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Work can be a grind and the luster of receiving the weekly paycheck fades over time. Add in a pandemic, the battle to prove you can be productive working remotely and annual raises that don’t keep pace with the rate of inflation and the honeymoon is over.

If you’re unsatisfied, bored or spend your Sunday thinking of ways to get out of Monday, try these steps to reengage and breathe new life into your stale job.

1. Rediscover your why.

Get back in touch with what made you pursue your line of work in the first place. Bill paying can get old quickly, so instead focus on the feelings that the money and benefits you receive from working generate in you. Write down the reasons you work. Examples include expressing your creativity, your ability to impact lives in a positive manner through the company you work for, knowing that your children had the opportunity to attend college, sipping margaritas on the patio of your dream home you were able to build or giving to your favorite charity every year.

2. Learn a new skill.

Perhaps the source of your career disinterest is that you feel you are becoming stale and that the work is no longer challenging. Learning something new and raising the bar on your own performance can be a game changer when it comes to resetting momentum. Reassess your short- and long-term career goals and determine where your skill and/or experience gaps lie. Make a list of what developmental opportunities you need to get closer to the goals you have set for yourself and get on your manager’s calendar to discuss them.

If your employer does not have a budget set aside for learning and development, you may have to seek it out yourself, but start the conversation with your boss and confirm what support you can expect. Aligning your goals with the goals of the organization and outlining how your learning activities will add immediate value in the workplace can improve the chance of your employer’s buy-in.

3. Don’t leave vacation days on the table and when you do take time off, really unplug.

Time off is meant to be time away from work. Good employers know that rested, healthy employees perform better and remain engaged longer. Taking all of your PTO every year helps restore balance to the mental, emotional and physical demands of the job and allows you the time to reset your perspective.

Leaders have a responsibility to set an example for their teams by using their vacation time and avoiding covertly sending the message that time off is optional or will be penalized in any manner. Besides, leaders need their time to rest and rejuvenate, too, so they can share the best version of themselves with others.

4. Ask for what you want.

Greater responsibility, the chance to lead a team or participate in an exciting project, more travel/less travel, remote work, a different office, a raise, bringing your dog to work—whatever it is that is lights you up—you can’t have it if you don’t ask for it. The worst thing that can happen is your request is denied, but more likely you will obtain some or all of what you ask for.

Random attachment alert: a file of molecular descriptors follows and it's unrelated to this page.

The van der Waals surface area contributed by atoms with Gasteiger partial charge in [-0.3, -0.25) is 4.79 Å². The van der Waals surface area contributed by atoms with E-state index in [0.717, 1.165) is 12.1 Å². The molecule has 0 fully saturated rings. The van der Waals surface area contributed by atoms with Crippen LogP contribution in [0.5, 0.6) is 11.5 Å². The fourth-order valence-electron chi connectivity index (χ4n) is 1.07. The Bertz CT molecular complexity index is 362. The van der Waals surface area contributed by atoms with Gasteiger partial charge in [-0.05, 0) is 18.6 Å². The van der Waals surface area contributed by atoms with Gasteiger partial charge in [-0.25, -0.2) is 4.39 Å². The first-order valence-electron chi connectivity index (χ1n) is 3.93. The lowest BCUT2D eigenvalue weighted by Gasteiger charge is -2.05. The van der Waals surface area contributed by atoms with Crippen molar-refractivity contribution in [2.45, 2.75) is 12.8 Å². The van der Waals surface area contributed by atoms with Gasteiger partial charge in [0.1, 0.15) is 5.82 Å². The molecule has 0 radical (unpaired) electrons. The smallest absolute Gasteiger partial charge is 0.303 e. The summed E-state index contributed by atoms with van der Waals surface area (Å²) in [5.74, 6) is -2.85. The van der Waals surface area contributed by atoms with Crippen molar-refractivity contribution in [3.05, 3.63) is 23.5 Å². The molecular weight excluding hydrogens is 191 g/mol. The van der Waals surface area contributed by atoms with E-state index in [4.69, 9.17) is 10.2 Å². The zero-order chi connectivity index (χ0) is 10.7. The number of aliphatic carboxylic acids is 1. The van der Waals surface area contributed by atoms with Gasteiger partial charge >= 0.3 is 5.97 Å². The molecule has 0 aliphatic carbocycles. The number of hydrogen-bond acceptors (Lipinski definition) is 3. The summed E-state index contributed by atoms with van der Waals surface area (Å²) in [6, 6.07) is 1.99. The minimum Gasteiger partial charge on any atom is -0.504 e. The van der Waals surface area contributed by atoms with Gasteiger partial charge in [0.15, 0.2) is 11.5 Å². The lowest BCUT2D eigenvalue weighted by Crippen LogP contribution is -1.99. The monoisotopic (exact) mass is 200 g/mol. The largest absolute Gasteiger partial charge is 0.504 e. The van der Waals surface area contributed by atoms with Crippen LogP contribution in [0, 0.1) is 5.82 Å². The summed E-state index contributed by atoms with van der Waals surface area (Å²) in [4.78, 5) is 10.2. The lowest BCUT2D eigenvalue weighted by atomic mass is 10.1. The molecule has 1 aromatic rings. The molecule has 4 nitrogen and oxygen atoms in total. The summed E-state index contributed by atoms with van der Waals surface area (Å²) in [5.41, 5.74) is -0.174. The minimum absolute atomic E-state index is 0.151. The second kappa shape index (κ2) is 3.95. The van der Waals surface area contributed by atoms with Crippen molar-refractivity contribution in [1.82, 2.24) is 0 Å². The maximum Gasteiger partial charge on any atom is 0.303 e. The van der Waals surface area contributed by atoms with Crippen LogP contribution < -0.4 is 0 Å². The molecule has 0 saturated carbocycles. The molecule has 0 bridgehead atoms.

Tip: If your ask involves a financial investment on the part of the company, be prepared to demonstrate the return on investment for the company. If you want a raise, provide compelling support of why you deserve it.

5. Stop complaining how much you hate your job, how boring it is or how lousy your boss treats you.

Our bodies respond to how we speak to ourselves so when we complain we end up unintentionally promoting our own unhappiness. Instead, create 10 affirmations that reinforce the reasons you are grateful for your job and say them before you begin work each day. Then, keep them in a place where you can see them during the day to remind you when you are tempted to begin grumbling.

Also avoid trash talk at the water cooler or at the family picnic when you feel you have a sympathetic ear. What you focus on, you create more of, so if you can’t say anything nice about your job, try not to say anything at all.

If you are genuinely unhappy at your job, then it’s time to decide to leave and create a plan of action. Often, we have more control over our environment than we believe we do, but if you do not see a way to improve your current experience, then it may be time to leave. This does not mean quitting out of anger and leaving without notice. This is about making a mature, thoughtful decision that you will benefit from a new employment opportunity and developing a strategy to be successful.

Keep your engagement high at work and do your searching around your work schedule until you are ready to give notice. Consider that the grass may not always be greener on the other side. Reflect on how you can select and approach the next job differently to achieve the satisfaction you seek.

Want more great tips? Check out for recent career-related information I’ve shared on numerous podcasts, television outlets, and radio shows.

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This article was originally posted on Forbes Coaches Council and can be found at

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